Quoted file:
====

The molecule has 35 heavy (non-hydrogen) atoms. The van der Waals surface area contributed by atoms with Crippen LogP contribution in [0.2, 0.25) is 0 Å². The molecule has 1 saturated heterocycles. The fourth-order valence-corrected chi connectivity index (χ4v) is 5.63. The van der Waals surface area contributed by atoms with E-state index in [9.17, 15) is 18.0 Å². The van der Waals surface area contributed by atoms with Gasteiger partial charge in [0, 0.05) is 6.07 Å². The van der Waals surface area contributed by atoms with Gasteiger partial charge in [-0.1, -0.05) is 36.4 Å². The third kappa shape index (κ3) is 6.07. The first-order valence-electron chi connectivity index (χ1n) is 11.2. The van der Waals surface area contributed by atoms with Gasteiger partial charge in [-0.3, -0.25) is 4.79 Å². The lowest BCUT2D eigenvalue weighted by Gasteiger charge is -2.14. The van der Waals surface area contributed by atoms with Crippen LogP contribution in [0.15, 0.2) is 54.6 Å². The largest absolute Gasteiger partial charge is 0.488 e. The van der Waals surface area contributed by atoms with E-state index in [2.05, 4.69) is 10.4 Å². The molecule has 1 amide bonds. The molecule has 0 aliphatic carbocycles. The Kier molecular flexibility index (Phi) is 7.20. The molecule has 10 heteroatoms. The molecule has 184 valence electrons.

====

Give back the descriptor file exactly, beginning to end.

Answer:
The molecule has 35 heavy (non-hydrogen) atoms. The van der Waals surface area contributed by atoms with Crippen LogP contribution in [0.2, 0.25) is 0 Å². The molecule has 1 saturated heterocycles. The fourth-order valence-corrected chi connectivity index (χ4v) is 5.63. The van der Waals surface area contributed by atoms with E-state index in [9.17, 15) is 18.0 Å². The van der Waals surface area contributed by atoms with Gasteiger partial charge in [0, 0.05) is 6.07 Å². The van der Waals surface area contributed by atoms with Gasteiger partial charge in [-0.1, -0.05) is 36.4 Å². The third kappa shape index (κ3) is 6.07. The first-order valence-electron chi connectivity index (χ1n) is 11.2. The van der Waals surface area contributed by atoms with Gasteiger partial charge in [-0.3, -0.25) is 4.79 Å². The lowest BCUT2D eigenvalue weighted by Gasteiger charge is -2.14. The van der Waals surface area contributed by atoms with Crippen LogP contribution in [0.15, 0.2) is 54.6 Å². The largest absolute Gasteiger partial charge is 0.488 e. The van der Waals surface area contributed by atoms with E-state index in [2.05, 4.69) is 10.4 Å². The molecule has 1 amide bonds. The molecule has 0 aliphatic carbocycles. The Kier molecular flexibility index (Phi) is 7.20. The molecule has 10 heteroatoms. The molecule has 184 valence electrons.